|Researchers at Purdue University have developed a new disordered multispectral filter array disordered that's design was inspired by pearls. Purdue researchers have studied the effect of strong light localization at the site of Anderson transition phenomena in a disordered medium, where outgoing light waves are characterized by unique on/off binary modes, to create a sensing matrix that exhibits spatial and spectral incoherence, unlike traditional compressive sampling techniques. In addition, current multispectral filter array technologies are often expensive. The lustrous, highly reflective, cost-effective hyperspectral filter array fine-tuned by Purdue researchers includes numerous open channels exhibiting high resolution eigenvalues resulting in excellent resonant tunneling. The new imaging system can be implemented in portable, low dimensional, compressive spectrometers and existing cameras and sensors such as in laboratory, hospital, and military and defense settings for food science, environmental, pharmaceutical, polymeric, gas sensing, and thermal sensing applications.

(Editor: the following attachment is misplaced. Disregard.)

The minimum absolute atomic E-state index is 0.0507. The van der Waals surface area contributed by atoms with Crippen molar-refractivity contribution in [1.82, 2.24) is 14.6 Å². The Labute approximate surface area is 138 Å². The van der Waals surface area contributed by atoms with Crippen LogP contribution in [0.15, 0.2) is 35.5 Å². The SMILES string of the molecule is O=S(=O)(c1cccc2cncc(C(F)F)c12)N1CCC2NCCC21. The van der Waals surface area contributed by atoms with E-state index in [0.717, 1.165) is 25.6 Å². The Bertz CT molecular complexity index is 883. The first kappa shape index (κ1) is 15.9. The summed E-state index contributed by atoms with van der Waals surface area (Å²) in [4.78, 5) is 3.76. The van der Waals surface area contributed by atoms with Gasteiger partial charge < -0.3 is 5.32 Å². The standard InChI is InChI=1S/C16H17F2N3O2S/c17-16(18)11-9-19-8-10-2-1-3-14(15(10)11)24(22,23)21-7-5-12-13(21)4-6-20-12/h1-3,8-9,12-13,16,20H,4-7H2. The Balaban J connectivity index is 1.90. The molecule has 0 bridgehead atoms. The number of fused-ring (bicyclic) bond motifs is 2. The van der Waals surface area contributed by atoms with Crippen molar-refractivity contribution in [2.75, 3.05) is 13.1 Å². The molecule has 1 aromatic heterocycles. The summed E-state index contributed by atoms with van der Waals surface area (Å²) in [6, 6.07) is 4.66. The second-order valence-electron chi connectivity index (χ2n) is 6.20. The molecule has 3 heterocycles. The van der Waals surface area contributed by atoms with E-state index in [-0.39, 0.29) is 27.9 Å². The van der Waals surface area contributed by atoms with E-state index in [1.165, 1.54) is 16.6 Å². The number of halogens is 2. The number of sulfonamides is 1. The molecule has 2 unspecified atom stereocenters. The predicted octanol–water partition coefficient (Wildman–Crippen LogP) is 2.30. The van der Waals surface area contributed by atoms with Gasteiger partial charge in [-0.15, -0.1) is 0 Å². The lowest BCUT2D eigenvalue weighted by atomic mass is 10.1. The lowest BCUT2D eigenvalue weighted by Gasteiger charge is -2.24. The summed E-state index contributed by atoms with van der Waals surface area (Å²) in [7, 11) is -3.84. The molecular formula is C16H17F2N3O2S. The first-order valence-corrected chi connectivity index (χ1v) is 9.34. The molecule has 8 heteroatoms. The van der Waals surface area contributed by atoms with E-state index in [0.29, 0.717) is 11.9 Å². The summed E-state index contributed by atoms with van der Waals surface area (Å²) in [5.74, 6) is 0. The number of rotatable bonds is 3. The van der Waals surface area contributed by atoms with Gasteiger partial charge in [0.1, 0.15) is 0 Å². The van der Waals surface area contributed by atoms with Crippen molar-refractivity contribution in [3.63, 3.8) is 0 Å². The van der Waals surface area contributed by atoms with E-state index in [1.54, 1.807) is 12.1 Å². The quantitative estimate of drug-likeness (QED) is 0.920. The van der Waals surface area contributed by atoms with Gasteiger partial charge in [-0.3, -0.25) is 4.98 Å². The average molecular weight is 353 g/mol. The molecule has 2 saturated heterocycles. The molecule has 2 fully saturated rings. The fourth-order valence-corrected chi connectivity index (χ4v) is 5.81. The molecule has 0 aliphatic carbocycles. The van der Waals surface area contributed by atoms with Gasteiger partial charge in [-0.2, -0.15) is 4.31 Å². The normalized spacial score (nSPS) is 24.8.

In laboratory testing in vitro, a sample of polystyrene microparticles and of human blood hemoglobin were prepared in various concentrations and hyperspectral line-scanning was achieved with a resolution of 2.1 nm, small divergence angle of 0.045 degrees (with traverse coherence length (angle/wavelength of 0.75 mm at 575 nm from a white LED illuminator), and an acceptance angle of the telecentric lens of 2.15 degrees.
"A Pearl Spectrometer"
Journal of Nano Letters
National Library of Medicine, National Center for Biotechnology Information
Nov 6, 2020
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